After the release of his hit single ‘Gbagbe oshi’ through Sony Music, Davido had the opportunity to promote the song across Nigeria to drive the sale of his EP ‘Son of Mercy.’ During one such promotion on The Beat 99.9FM in Lagos (the interview is now available online), he was asked, explicitly, by the host (Toolz), why he was yet to sign a female artist to his Davido Music Worldwide label.
His response was that he could not sign a female artist to his label unless she was his sister or daughter, because “things would go down.” In relevant part, below is the conversation:
“Toolz: You know me, I am always for female artists. Are you going to sign any female artist?
Davido: Mennh I don’t think I can handle a female artist.
Davido: Female artist you will have to be like my sister, like my daughter. You know things are gonna go down. You know… (Laughs)”
His body language when he said “things would go down,” appeared to insinuate “things will go down” in a sexual manner. It in fact has been interpreted that way by listeners/viewers of the audio/video clip.
Davido’s statements were terrible, indicated or insinuated an intent to sexually assault, or harass any female artists he signs to his label, and is not one any artist, much less Davido, should be making. Davido is a Sony artist. He now represents that brand and the fact that he would make such insinuation or statements, which are highly contradictory to what Sony says they stand for, is appalling!
This week, news reports now state that Davido has signed British-Ghanaian artist Lola Rae to his Nigerian label, Davido Music Worldwide. Given this signing and his previous statement discussed above, the obvious question is, should Lola Rae be concerned about being sexually assaulted by Davido?
If the answer is “no,” then when will Davido make clear that he does not condone any type of sexual harassment, assault or violence towards any female artist, and that his statements were just terrible to make? It is particularly important that Davido, a highly influential artist across Africa, make this denunciation. This is because:
1. Women are highly underrepresented in the industry.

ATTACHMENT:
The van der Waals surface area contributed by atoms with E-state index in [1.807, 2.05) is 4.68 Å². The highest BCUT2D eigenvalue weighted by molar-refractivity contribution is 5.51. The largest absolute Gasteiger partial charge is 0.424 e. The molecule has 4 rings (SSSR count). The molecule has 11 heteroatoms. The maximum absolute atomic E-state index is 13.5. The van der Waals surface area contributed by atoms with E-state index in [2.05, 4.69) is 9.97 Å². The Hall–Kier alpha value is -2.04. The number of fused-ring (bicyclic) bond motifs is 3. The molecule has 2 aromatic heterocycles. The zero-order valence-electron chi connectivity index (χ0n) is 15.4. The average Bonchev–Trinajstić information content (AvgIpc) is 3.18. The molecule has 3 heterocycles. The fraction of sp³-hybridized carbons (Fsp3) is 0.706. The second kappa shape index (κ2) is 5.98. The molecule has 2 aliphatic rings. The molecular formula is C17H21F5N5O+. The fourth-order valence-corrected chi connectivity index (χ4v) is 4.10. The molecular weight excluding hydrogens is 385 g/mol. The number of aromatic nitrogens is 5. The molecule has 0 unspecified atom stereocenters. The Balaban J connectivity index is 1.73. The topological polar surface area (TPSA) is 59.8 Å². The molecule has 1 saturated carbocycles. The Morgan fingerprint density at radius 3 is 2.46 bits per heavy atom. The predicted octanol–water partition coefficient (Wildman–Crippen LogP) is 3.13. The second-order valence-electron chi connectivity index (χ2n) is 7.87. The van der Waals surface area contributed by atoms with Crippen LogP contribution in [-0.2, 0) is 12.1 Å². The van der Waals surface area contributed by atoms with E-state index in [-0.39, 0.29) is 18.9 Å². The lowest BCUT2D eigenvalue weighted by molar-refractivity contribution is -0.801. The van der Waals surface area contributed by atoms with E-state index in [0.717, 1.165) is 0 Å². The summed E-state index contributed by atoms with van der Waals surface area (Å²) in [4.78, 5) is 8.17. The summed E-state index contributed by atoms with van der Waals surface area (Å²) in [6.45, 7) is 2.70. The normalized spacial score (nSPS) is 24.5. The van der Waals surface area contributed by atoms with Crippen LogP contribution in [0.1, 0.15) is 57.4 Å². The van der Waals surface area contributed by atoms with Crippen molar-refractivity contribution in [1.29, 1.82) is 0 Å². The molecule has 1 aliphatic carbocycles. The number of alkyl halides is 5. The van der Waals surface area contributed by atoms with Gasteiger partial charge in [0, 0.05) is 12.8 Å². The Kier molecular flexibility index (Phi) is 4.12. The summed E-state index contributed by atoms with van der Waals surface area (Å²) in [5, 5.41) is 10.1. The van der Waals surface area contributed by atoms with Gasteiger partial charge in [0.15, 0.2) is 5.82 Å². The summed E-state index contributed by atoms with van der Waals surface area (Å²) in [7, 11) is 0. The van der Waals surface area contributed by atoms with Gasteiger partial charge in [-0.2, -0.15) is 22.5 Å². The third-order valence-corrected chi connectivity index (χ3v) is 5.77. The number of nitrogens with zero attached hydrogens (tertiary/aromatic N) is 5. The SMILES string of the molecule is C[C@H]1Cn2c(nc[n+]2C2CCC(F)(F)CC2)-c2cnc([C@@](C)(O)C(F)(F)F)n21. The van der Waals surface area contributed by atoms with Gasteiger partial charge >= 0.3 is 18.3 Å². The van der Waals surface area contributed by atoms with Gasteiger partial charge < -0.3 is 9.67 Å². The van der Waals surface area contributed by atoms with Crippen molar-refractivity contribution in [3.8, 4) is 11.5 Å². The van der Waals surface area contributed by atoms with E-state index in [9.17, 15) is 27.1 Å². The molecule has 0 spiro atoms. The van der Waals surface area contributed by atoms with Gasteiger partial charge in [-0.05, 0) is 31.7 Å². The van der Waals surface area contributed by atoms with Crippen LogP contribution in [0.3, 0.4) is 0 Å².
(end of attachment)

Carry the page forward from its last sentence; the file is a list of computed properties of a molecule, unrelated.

2. The lack of representation is not because women do not try. It is primarily because of sexual assault, violence and harassment that have been a major stumbling block for female artists to progress in the industry.
3. Further, the mindset that persons like Davido have and the statements they make only perpetuates these sexual assaults/harassment on female artists in the industry.
Indeed, we know that even leading names in the industry such as Tiwa Savage have not been spared from sexual harassment. In April of this year, Tiwa spoke at a Youth Enterprise Conference held at the Eko Hotel & Suites in Victoria Island, Lagos. During her speech, she said, “Ladies face a lot in the industry. These men cannot but ask for sex from us…A lot of times they said that they wanted to help me but actually they wanted me to do “something” with them. Luckily I had a crazy boyfriend who ended up being my husband. He just shot them down.”
Not everyone is “lucky” as Tiwa to have a protector in the industry to avoid sexual assault or harassment. Indeed, over the course of the five years of owning this blog, numerous young women in the industry have approached me about their experiences with sexual assault and harassment in the music business.
Again, the statements by Davido are unacceptable, and I think it is a big red flag now that he has signed Lola Rae to his label. His statement is also one that Sony should be highly concerned about because it flies in the face and goes against the values that Sony claims it believes.
Davido should apologize for his statement and should become an advocate of eliminating sexual harassment and assault in the industry against women. He should also know better as an American citizen, an allegedly exposed and educated man, and a father of a little girl.
Indeed, if his daughter decides to sign up with a label to pursue a music career, she shouldn’t have to fear sexual harassment/assault from persons like Davido who expect “something to go down,” rather than a healthy career progression.
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Credited for several firsts in the fashion and entertainment industry, Ms. Uduak is also a Partner and Co-Founder of Ebitu Law Group, P.C. where she handles her law firm’s intellectual property law, media, business, fashion, and entertainment law practice areas. She has litigated a wide variety of cases in California courts and handled a variety of entertainment deals for clients in the USA, Africa, and Asia. Her work and contributions to the creative industry have been recognized by numerous organizations including the National Bar Association, The American University School of Law and featured in prestigious legal publications in the USA including ABA Journal and The California Lawyer Magazine.
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